PORTLAND, Ore. — When a record-breaking heat wave settled over the Pacific Northwest in late July, it didn't take long for high temperatures to test the effectiveness of new state safety rules aimed at addressing the effects of climate change on both indoor and outdoor workers.
As temperatures exceeded 95 degrees Fahrenheit for more than a week in Portland and shot even higher in other parts of the state, people who work outside experienced "a bit of a mixed bag," said Reyna Lopez, executive director of PCUN, a farmworker's union that represents thousands of agricultural workers in Oregon's Willamette Valley.
"We heard some folks were following the rules, and they were getting water and additional breaks," Lopez said. "But we were hearing a lot of mixed reviews around the shade structures and having shade available to workers, especially folks that were in kind of more remote places."
The Oregon rules requiring rest breaks and water and shade access, which took effect June 15, are among the strictest guidelines in the nation for worker safety in the heat, both indoors and out. A separate rule addresses exposure to wildfire smoke. With workers now undergoing mandatory training and state inspectors beginning enforcement, the Oregon standards may serve as a test case as a handful of other states and the federal government slowly develop rules amid industry pushback.
Washington state adopted temporary rules last year to help outdoor workers manage heat and smoke exposure and is working on permanent rules. California, since 2005, has had rules for outdoor workers that require shade, water and rest breaks.
Beyond the West Coast, though, there are limited safety rules for workers facing extreme heat, even as climate change has worsened conditions for many people who labor outdoors. Minnesota has heat safety rules for indoor workers, and heat safety regulations are pending for workers in both Maryland and Nevada. But just 21 states have separate agencies overseeing workplace safety; most states rely on the federal Occupational Safety and Health Administration, known as OSHA, which does not have nationwide safety standards to protect workers from heat exposure.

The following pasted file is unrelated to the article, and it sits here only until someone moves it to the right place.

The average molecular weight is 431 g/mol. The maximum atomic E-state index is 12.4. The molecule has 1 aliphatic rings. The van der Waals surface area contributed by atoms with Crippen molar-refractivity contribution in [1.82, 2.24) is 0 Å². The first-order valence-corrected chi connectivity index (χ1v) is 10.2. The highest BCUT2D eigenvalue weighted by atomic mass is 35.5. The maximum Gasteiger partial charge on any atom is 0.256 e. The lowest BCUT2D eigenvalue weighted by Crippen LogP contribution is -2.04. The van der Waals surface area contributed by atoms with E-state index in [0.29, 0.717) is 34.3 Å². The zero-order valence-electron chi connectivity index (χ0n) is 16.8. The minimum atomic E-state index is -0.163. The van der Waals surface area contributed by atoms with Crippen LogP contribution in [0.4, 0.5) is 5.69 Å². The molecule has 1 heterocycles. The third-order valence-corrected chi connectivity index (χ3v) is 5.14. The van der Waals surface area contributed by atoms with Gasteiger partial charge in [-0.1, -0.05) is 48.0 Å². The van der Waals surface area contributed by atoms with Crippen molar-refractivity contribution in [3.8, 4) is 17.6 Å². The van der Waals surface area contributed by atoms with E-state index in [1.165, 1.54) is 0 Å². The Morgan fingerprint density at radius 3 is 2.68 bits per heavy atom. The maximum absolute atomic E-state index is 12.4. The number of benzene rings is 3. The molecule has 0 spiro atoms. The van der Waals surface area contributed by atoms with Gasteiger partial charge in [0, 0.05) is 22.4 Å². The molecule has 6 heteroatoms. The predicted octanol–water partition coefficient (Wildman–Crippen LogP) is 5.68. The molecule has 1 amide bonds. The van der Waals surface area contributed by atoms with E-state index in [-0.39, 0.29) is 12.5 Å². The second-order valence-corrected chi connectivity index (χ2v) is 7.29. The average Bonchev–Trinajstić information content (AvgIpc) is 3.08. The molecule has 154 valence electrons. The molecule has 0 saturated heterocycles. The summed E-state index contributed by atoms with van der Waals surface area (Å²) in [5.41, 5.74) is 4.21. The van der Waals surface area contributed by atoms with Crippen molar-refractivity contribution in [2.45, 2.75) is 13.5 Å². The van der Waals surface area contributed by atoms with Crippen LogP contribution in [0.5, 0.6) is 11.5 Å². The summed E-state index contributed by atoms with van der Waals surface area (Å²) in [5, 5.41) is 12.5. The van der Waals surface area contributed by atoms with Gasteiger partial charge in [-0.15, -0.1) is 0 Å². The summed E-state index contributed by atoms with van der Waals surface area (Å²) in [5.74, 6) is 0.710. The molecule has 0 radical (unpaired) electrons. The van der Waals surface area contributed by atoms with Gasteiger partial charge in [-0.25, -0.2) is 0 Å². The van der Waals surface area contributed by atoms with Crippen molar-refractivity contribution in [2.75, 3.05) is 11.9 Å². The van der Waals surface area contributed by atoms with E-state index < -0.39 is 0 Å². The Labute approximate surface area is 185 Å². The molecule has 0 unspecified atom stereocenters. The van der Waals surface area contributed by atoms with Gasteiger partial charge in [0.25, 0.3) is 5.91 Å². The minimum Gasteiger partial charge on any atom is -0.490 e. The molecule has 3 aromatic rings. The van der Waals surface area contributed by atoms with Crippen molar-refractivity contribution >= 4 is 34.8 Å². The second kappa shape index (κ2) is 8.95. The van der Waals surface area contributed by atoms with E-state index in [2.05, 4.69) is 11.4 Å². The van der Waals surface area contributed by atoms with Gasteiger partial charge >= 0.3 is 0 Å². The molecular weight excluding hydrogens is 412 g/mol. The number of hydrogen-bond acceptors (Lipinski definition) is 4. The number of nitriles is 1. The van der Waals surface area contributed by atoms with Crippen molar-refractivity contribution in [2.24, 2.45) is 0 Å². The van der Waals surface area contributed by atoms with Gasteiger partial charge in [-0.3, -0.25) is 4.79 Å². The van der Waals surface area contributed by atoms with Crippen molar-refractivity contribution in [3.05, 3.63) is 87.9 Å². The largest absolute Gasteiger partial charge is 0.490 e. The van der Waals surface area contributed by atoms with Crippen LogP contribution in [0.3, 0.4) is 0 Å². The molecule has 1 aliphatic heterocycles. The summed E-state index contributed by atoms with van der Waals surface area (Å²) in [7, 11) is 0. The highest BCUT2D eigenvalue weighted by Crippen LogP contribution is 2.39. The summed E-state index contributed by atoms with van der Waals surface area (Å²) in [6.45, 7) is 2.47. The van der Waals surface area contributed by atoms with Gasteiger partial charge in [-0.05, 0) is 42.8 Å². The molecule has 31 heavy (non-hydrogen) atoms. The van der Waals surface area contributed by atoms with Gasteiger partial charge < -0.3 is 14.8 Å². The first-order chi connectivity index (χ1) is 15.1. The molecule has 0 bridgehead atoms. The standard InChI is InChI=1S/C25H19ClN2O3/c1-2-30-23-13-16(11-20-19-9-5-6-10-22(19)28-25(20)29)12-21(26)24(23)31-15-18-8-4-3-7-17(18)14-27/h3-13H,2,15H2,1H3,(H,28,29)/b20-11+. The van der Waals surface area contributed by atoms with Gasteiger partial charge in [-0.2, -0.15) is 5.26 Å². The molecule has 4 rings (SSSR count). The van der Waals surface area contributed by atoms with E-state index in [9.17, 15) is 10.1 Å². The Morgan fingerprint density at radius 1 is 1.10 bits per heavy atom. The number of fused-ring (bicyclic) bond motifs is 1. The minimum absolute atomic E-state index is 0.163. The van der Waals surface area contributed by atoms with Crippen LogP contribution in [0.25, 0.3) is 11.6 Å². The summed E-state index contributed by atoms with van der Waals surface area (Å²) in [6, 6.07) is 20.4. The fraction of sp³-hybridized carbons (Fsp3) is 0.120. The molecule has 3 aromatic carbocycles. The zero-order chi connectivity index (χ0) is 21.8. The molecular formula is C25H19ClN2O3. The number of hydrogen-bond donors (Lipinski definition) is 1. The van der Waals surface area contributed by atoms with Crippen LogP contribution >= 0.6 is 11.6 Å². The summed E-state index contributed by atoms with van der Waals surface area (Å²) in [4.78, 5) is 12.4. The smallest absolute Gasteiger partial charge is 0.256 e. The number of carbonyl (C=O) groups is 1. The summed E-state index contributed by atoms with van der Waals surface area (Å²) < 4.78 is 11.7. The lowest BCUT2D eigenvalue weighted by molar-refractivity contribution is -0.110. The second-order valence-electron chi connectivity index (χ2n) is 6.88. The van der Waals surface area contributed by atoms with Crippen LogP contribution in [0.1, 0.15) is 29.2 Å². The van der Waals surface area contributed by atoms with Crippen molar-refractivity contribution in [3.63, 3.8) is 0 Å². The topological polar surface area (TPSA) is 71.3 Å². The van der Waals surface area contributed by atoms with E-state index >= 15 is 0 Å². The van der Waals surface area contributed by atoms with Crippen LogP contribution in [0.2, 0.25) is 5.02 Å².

More than 130 labor and environmental organizations, led by the nonprofit advocacy group Public Citizen, have called on OSHA to issue emergency rules. The Biden administration in 2021 directed the federal agency to develop workplace regulations for heat exposure, but that process takes on average seven years to implement and could be stalled if the next occupant of the White House is less open to such rules.
U.S. Rep. Judy Chu, a California Democrat, also has sponsored legislation to force OSHA to adopt a workplace heat standard within two years. The bill has been heard in the House Education and Labor Committee.
Nationwide, though, there's considerable industry opposition to proposed state and federal rules, particularly among agricultural and forestry interests. Many industry groups argue that federal regulators should avoid sweeping rules and instead, take into consideration regional temperature and humidity differences, worker acclimatization to the heat and other factors that may vary by state and season.
Regulators also should acknowledge that employers often have little control over the health conditions of some workers or choices they make outside the workplace that may result in them being "unfit for physical labor upon arriving at work," the American Farm Bureau Federation's vice president of public affairs argued in comments on the proposed national rules.
In Oregon, a group of manufacturing and timber interests filed a lawsuit challenging the state's new heat rules, saying they ask too much of employers and are overly broad for some industries. The lawsuit by the Oregon Manufacturers and Commerce, Associated Oregon Loggers, Inc. and the Oregon Forest Industries Council has not affected the rollout of the rules or state enforcement. None of the organizations responded to a request for comment.
Yet workers, the unions representing them and public health experts continue to clamor for additional protections from extreme heat. In New York, the International Brotherhood of Teamsters has been organizing rallies for the UPS drivers it represents, who work in vehicles without air conditioning.
In Texas, health officials called on the state prison system to address the effect of extreme heat on incarcerated people and workers. Only 30% of the state's prison units have air conditioning, according to a study by Texas A&M University's Hazard Reduction & Recovery Center. Prison units regularly reach 110 degrees indoors, and temperatures in at least one unit have topped 149 degrees, the study found.
Employers in Oregon now are required to train workers who face potential heat exposure on how to prevent heat illnesses as well as how to provide adequate access to shaded areas, cool drinking water and additional rest breaks when the heat index exceeds 80 degrees. When it reaches 90, workers must take a 10-minute break every two hours. They're entitled to a 15-minute break every hour when it's over 100 degrees.